2. Ensure that the person you have selected has sufficient time to carry out the task,

not only the task in question, but also in view of their existing workload.

3. The person to who a task is delegated must be invested with sufficient authority

to carry out the task and it is important that others are aware of this too, especially

if they work in a transversal role or in project mode.

4. Responsibility for the completion of the task is ultimately the manager's.

However, the delegee needs to have a certain level of responsibility to the manager

for the completion of the task.

One of way of overcoming this is to be very clear that both credit and failure will be

shared by the manager and the team member.

Very often, credit is given to the manager, when things turn out well with little recognition

for the person who executed the task - this needs to be addressed in order that delegation

becomes a natural team phenomena.

When tasks have been delegated it is very important that communication becomes a two-way

process between delegator and delegee to ensure that tasks can be followed through their

duration and that contingency plans can be anticipated where necessary.

It is also important that delegation becomes part of the people development process,

feedback, planning, goal and action step setting are necessary to ensure that those that

are learning are helped to develop, whilst developing other members into roles where

they develop skills through delegation.

Basically the process involves the following:

WHAT - Determine the tasks that can be delegated.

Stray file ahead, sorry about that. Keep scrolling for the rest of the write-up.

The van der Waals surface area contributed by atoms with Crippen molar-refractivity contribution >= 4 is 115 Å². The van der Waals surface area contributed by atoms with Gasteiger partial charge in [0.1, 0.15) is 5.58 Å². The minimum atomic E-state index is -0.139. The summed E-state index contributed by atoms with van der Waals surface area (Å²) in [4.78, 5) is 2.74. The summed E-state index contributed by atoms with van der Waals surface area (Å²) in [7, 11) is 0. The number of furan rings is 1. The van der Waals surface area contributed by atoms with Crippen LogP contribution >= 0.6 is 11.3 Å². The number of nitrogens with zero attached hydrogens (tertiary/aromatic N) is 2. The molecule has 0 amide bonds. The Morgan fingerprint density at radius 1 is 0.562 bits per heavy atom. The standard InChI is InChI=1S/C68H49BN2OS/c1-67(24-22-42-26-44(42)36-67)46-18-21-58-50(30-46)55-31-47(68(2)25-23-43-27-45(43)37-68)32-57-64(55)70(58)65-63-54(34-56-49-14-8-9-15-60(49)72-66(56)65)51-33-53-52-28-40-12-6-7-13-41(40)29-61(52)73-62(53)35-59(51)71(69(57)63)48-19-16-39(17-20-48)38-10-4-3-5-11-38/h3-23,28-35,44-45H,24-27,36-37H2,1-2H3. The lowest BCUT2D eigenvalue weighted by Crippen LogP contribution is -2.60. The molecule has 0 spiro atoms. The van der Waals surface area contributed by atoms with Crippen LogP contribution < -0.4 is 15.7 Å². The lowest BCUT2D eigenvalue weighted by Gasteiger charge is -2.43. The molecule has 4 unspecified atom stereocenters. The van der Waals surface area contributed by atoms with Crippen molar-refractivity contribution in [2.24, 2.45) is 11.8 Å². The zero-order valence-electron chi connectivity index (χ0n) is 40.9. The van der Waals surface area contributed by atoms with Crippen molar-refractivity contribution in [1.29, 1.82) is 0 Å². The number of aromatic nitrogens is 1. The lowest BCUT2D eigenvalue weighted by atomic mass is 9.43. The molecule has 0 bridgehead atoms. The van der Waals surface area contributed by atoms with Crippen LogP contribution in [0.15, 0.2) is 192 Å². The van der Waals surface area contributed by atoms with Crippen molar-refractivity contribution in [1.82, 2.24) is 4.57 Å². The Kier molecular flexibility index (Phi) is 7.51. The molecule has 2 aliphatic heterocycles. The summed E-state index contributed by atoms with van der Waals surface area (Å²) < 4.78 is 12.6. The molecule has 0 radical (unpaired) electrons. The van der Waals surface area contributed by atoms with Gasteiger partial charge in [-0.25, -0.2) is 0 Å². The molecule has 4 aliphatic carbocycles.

WHEN - Clarify the results that you expect, along with the timescale for the completion of tasks.

HOW - Empower the team member to carry out the tasks in the way that they see most appropriate

- don't dictate How you want things doing, this will destroy all notion of autonomy that you

are trying to build.

WHERE - Define the boundaries of responsibility, ensuring that this is clearly understood

by the team member.

Set up communication channels and how you will feed back and touch base on the delegated tasks.

Communicate to others, especially if you are working in project or transverse roles, the scope and

range of the authority given to the team member accomplish the task.

Avoid reversals in delegation, where the team member re-delegates the tasks to others or attempts

to dump the delegation back on the manager.

If the manager takes tasks back, they could damage the confidence that was gained in the person

and provoke imbalance in the team, where relationships within the team and with management

could be damaged.

Delegation has numerous benefits, it is a two-way process that helps :

Develop team member skills

Implicate team members in the work of the company / department

Give managers time to network / benchmark with other managers

Improve relationships and confidence in the team

Share workloads more evenly

Evaluate the skills and competences in the team

Give learning opportunities to team members

If you want to have more quality time for yourself and for your team, whilst developing the

skills and the autonomy of your team - delegate now!

Developing Team Skills Through Delegation